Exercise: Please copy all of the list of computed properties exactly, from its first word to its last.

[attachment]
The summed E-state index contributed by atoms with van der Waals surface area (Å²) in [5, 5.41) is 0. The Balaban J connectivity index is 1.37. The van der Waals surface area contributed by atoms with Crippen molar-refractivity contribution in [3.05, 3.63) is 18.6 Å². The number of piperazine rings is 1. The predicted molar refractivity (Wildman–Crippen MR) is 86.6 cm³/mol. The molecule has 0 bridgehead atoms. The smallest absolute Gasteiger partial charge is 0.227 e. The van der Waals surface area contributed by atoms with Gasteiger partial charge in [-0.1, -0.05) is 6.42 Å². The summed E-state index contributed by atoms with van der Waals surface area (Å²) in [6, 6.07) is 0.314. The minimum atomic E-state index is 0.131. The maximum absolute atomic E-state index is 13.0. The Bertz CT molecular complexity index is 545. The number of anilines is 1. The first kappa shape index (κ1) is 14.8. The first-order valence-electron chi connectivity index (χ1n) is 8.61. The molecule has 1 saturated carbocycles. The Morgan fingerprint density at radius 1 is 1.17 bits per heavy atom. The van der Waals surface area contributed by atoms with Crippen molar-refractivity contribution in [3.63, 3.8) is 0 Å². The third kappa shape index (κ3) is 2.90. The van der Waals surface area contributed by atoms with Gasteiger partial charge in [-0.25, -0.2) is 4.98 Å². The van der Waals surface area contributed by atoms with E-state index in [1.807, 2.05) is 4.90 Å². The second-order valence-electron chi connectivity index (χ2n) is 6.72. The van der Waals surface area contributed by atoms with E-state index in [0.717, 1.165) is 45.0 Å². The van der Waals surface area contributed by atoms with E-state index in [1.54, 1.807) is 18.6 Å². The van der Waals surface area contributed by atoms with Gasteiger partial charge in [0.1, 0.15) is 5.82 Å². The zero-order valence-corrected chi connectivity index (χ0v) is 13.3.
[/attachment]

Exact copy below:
The summed E-state index contributed by atoms with van der Waals surface area (Å²) in [5, 5.41) is 0. The Balaban J connectivity index is 1.37. The van der Waals surface area contributed by atoms with Crippen molar-refractivity contribution in [3.05, 3.63) is 18.6 Å². The number of piperazine rings is 1. The predicted molar refractivity (Wildman–Crippen MR) is 86.6 cm³/mol. The molecule has 0 bridgehead atoms. The smallest absolute Gasteiger partial charge is 0.227 e. The van der Waals surface area contributed by atoms with Gasteiger partial charge in [-0.1, -0.05) is 6.42 Å². The summed E-state index contributed by atoms with van der Waals surface area (Å²) in [6, 6.07) is 0.314. The minimum atomic E-state index is 0.131. The maximum absolute atomic E-state index is 13.0. The Bertz CT molecular complexity index is 545. The number of anilines is 1. The first kappa shape index (κ1) is 14.8. The first-order valence-electron chi connectivity index (χ1n) is 8.61. The molecule has 1 saturated carbocycles. The Morgan fingerprint density at radius 1 is 1.17 bits per heavy atom. The van der Waals surface area contributed by atoms with Crippen molar-refractivity contribution in [3.63, 3.8) is 0 Å². The third kappa shape index (κ3) is 2.90. The van der Waals surface area contributed by atoms with Gasteiger partial charge in [-0.25, -0.2) is 4.98 Å². The van der Waals surface area contributed by atoms with E-state index in [1.807, 2.05) is 4.90 Å². The second-order valence-electron chi connectivity index (χ2n) is 6.72. The van der Waals surface area contributed by atoms with E-state index in [0.717, 1.165) is 45.0 Å². The van der Waals surface area contributed by atoms with E-state index in [1.54, 1.807) is 18.6 Å². The van der Waals surface area contributed by atoms with Gasteiger partial charge in [0.1, 0.15) is 5.82 Å². The zero-order valence-corrected chi connectivity index (χ0v) is 13.3.